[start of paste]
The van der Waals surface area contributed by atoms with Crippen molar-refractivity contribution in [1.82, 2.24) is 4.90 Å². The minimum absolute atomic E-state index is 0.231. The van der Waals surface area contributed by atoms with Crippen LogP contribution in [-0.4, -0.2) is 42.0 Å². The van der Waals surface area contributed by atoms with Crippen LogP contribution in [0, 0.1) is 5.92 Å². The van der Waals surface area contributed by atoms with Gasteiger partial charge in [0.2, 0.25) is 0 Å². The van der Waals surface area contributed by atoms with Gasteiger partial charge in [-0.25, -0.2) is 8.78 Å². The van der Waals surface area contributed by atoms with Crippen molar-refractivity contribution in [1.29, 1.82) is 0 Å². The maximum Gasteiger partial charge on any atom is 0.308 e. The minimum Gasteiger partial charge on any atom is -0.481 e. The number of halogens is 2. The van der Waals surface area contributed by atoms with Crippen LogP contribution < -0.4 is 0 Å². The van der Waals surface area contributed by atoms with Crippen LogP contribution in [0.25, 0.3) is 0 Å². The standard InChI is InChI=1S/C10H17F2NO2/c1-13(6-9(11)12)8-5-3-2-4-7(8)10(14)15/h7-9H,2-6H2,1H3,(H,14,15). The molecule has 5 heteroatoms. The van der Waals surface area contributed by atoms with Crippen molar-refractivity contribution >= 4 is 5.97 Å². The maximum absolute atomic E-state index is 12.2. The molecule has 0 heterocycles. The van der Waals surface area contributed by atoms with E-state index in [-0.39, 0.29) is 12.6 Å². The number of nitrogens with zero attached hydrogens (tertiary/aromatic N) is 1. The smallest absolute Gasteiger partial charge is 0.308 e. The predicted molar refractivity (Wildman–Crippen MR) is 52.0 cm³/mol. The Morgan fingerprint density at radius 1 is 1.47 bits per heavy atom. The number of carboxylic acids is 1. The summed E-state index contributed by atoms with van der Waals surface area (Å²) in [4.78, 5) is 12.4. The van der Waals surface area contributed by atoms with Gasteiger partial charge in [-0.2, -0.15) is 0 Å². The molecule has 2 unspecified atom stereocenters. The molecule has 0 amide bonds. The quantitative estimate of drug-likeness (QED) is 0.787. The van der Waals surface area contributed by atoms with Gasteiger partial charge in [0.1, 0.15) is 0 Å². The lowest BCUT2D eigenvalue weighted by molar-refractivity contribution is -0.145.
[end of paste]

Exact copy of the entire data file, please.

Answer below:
The van der Waals surface area contributed by atoms with Crippen molar-refractivity contribution in [1.82, 2.24) is 4.90 Å². The minimum absolute atomic E-state index is 0.231. The van der Waals surface area contributed by atoms with Crippen LogP contribution in [-0.4, -0.2) is 42.0 Å². The van der Waals surface area contributed by atoms with Crippen LogP contribution in [0, 0.1) is 5.92 Å². The van der Waals surface area contributed by atoms with Gasteiger partial charge in [0.2, 0.25) is 0 Å². The van der Waals surface area contributed by atoms with Gasteiger partial charge in [-0.25, -0.2) is 8.78 Å². The van der Waals surface area contributed by atoms with Crippen molar-refractivity contribution in [1.29, 1.82) is 0 Å². The maximum Gasteiger partial charge on any atom is 0.308 e. The minimum Gasteiger partial charge on any atom is -0.481 e. The number of halogens is 2. The van der Waals surface area contributed by atoms with Crippen LogP contribution < -0.4 is 0 Å². The van der Waals surface area contributed by atoms with Crippen LogP contribution in [0.25, 0.3) is 0 Å². The standard InChI is InChI=1S/C10H17F2NO2/c1-13(6-9(11)12)8-5-3-2-4-7(8)10(14)15/h7-9H,2-6H2,1H3,(H,14,15). The molecule has 5 heteroatoms. The van der Waals surface area contributed by atoms with Crippen molar-refractivity contribution >= 4 is 5.97 Å². The maximum absolute atomic E-state index is 12.2. The molecule has 0 heterocycles. The van der Waals surface area contributed by atoms with E-state index in [-0.39, 0.29) is 12.6 Å². The number of nitrogens with zero attached hydrogens (tertiary/aromatic N) is 1. The smallest absolute Gasteiger partial charge is 0.308 e. The predicted molar refractivity (Wildman–Crippen MR) is 52.0 cm³/mol. The Morgan fingerprint density at radius 1 is 1.47 bits per heavy atom. The number of carboxylic acids is 1. The summed E-state index contributed by atoms with van der Waals surface area (Å²) in [4.78, 5) is 12.4. The van der Waals surface area contributed by atoms with Gasteiger partial charge in [-0.2, -0.15) is 0 Å². The molecule has 2 unspecified atom stereocenters. The molecule has 0 amide bonds. The quantitative estimate of drug-likeness (QED) is 0.787. The van der Waals surface area contributed by atoms with Gasteiger partial charge in [0.1, 0.15) is 0 Å². The lowest BCUT2D eigenvalue weighted by molar-refractivity contribution is -0.145.